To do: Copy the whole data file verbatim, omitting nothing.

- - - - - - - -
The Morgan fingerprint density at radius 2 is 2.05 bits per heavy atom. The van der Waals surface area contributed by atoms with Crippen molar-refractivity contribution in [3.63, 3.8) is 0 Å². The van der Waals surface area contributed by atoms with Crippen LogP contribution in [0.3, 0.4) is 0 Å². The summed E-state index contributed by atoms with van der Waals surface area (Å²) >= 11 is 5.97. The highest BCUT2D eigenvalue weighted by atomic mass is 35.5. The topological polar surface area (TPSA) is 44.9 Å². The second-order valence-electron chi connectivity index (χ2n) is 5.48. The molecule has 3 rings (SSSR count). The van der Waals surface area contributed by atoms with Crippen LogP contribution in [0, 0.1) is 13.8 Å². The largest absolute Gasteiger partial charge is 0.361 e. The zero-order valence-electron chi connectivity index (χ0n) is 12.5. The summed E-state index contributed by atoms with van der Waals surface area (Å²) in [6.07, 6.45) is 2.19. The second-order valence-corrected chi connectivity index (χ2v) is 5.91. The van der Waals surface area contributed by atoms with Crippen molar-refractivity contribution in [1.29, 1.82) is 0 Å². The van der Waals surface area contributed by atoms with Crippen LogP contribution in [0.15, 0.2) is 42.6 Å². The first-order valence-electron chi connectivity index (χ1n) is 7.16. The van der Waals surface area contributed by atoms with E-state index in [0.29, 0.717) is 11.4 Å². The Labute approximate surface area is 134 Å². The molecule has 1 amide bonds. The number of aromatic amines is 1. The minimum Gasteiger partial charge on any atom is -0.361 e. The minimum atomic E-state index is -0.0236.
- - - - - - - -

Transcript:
The Morgan fingerprint density at radius 2 is 2.05 bits per heavy atom. The van der Waals surface area contributed by atoms with Crippen molar-refractivity contribution in [3.63, 3.8) is 0 Å². The van der Waals surface area contributed by atoms with Crippen LogP contribution in [0.3, 0.4) is 0 Å². The summed E-state index contributed by atoms with van der Waals surface area (Å²) >= 11 is 5.97. The highest BCUT2D eigenvalue weighted by atomic mass is 35.5. The topological polar surface area (TPSA) is 44.9 Å². The second-order valence-electron chi connectivity index (χ2n) is 5.48. The molecule has 3 rings (SSSR count). The van der Waals surface area contributed by atoms with Crippen LogP contribution in [0, 0.1) is 13.8 Å². The largest absolute Gasteiger partial charge is 0.361 e. The zero-order valence-electron chi connectivity index (χ0n) is 12.5. The summed E-state index contributed by atoms with van der Waals surface area (Å²) in [6.07, 6.45) is 2.19. The second-order valence-corrected chi connectivity index (χ2v) is 5.91. The van der Waals surface area contributed by atoms with Crippen molar-refractivity contribution in [1.29, 1.82) is 0 Å². The van der Waals surface area contributed by atoms with Crippen LogP contribution in [0.15, 0.2) is 42.6 Å². The first-order valence-electron chi connectivity index (χ1n) is 7.16. The van der Waals surface area contributed by atoms with E-state index in [0.29, 0.717) is 11.4 Å². The Labute approximate surface area is 134 Å². The molecule has 1 amide bonds. The number of aromatic amines is 1. The minimum Gasteiger partial charge on any atom is -0.361 e. The minimum atomic E-state index is -0.0236.